Researchers have recently discovered that the cornea isn’t the only structure affected by keratoconus. The sclera also shows a degree of asymmetry that correlates with corneal parameters such as the flattest and steepest keratometry.
This study included 20 eyes of 15 keratoconus patients with no previous specialty lens experience or ocular surgery history. A team obtained corneal images and 3D corneoscleral maps. They calculated the sagittal height at the central cornea (annulus of 0mm to 4mm radius), peripheral cornea (annulus 4mm to 6mm radius) and sclera (annulus 6mm to 8mm radius), flattest and steepest regions of each annulus and circumferential scleral asymmetry. They then evaluated the correlation between these corneal parameters.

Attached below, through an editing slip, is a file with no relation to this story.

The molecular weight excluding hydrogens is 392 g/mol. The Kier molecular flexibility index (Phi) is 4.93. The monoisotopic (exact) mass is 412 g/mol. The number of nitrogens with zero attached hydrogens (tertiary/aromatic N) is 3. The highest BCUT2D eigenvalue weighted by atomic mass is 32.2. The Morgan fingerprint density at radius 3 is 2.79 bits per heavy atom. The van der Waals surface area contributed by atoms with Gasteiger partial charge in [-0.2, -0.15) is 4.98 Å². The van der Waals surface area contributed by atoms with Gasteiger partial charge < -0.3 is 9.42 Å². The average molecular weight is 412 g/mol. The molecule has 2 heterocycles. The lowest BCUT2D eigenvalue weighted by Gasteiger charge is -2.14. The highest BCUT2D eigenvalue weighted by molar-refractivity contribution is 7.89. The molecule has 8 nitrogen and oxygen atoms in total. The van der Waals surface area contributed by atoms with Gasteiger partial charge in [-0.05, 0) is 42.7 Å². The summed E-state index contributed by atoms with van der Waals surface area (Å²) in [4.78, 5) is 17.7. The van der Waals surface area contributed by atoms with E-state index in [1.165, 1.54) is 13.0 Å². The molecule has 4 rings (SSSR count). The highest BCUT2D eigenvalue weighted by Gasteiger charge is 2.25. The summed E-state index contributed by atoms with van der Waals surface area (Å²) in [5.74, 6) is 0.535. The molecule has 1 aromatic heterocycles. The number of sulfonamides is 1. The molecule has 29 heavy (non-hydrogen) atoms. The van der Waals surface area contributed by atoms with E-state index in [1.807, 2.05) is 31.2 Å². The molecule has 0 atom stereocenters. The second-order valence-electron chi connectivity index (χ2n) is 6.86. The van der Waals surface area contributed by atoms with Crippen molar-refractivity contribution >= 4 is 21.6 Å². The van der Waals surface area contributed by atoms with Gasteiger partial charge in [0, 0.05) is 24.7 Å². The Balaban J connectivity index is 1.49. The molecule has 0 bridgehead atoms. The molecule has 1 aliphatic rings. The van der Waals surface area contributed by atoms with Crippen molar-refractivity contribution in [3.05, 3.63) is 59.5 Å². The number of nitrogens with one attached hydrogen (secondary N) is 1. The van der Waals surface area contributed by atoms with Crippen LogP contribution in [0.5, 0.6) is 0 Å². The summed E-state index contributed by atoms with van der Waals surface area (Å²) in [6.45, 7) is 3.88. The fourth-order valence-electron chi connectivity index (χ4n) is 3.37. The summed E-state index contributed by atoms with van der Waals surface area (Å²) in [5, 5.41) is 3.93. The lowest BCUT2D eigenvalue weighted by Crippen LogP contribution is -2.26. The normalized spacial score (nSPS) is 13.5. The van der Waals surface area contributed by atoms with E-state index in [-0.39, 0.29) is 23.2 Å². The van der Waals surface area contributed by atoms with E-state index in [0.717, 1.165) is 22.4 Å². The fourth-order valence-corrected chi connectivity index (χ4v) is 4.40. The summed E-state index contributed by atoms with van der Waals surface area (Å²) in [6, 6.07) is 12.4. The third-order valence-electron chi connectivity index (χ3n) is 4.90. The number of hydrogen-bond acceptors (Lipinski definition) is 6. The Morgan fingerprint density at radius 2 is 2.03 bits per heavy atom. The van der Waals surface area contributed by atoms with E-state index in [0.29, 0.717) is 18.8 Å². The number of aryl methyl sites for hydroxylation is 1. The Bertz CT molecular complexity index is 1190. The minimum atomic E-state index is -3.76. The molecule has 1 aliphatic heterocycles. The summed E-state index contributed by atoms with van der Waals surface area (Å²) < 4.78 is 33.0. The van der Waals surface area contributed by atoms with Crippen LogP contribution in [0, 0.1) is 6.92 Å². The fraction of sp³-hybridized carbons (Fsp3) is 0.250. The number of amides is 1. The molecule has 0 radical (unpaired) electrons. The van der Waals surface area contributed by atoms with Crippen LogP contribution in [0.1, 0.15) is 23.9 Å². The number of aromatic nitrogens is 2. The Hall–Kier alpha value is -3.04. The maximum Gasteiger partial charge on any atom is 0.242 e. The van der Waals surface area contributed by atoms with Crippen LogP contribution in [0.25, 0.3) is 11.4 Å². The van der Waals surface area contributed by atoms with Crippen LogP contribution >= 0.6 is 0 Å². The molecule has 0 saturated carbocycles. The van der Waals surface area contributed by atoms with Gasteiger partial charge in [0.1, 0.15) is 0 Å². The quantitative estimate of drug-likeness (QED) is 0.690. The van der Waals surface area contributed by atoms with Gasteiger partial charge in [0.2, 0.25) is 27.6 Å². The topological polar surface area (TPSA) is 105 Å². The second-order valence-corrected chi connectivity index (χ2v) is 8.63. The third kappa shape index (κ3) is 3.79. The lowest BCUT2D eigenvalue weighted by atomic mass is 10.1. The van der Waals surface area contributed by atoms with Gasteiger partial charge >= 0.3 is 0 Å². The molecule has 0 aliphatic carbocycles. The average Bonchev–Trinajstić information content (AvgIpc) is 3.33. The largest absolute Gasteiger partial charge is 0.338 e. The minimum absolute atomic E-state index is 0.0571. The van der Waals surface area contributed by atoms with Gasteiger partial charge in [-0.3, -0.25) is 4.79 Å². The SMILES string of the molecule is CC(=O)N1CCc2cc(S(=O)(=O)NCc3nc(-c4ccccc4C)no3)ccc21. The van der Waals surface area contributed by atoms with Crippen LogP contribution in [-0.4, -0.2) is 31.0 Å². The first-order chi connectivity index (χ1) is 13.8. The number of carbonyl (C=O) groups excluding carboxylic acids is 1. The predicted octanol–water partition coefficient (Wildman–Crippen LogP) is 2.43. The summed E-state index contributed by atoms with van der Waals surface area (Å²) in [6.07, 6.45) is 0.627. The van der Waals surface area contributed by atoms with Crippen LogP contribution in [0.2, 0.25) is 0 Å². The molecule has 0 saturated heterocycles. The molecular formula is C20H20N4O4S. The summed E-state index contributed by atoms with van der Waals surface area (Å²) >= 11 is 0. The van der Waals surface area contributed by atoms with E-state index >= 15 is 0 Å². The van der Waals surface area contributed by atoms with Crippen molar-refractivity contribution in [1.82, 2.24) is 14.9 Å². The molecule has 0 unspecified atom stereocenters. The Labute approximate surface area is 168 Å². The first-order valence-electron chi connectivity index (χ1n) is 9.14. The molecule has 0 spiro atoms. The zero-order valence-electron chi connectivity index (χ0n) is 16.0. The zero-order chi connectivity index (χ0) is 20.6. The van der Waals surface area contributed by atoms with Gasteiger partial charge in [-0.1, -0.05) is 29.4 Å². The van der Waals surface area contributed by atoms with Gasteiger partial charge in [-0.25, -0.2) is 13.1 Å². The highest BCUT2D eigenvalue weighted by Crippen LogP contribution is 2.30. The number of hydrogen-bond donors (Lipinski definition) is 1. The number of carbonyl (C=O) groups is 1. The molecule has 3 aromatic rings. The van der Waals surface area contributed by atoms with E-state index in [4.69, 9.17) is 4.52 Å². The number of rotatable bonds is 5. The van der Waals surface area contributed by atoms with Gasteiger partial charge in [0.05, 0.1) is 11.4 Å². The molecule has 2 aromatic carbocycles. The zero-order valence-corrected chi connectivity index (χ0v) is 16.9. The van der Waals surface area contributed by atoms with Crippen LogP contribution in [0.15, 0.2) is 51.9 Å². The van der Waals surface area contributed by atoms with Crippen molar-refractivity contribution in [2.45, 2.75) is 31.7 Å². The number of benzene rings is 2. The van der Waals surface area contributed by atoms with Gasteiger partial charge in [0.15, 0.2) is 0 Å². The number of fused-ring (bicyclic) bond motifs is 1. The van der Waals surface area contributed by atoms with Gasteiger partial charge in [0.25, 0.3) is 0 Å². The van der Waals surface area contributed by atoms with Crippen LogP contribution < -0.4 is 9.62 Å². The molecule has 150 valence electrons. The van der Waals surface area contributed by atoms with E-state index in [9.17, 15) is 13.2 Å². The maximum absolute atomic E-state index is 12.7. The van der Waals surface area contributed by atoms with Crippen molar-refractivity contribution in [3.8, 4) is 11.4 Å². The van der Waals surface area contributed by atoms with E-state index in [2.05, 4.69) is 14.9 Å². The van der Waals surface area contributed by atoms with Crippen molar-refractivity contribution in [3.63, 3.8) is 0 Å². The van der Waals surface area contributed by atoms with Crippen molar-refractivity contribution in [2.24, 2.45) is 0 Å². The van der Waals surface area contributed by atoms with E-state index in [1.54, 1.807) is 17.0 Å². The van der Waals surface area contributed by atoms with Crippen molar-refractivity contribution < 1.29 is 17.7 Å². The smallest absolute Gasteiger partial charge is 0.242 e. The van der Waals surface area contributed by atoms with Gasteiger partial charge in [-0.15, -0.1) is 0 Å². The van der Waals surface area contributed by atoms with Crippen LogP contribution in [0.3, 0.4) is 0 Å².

The researchers reported that the flattest and steepest keratometry measures were correlated with scleral asymmetry in keratoconus. In contrast, they noted that anterior astigmatism showed poor correlation with the level of scleral irregularity. They added that other disease-specific parameters pertaining to the posterior corneal curvature and thickness were not correlated with scleral asymmetry. They also found that the steepest regions of the central cornea, peripheral cornea and sclera tended to share a common angle.
Dhaese SE, Kreps EO, Consejo A. Scleral shape and its correlation with corneal parameters in keratoconus. Cont Lens Ant Eye. September 13, 2020. [Epub ahead of print].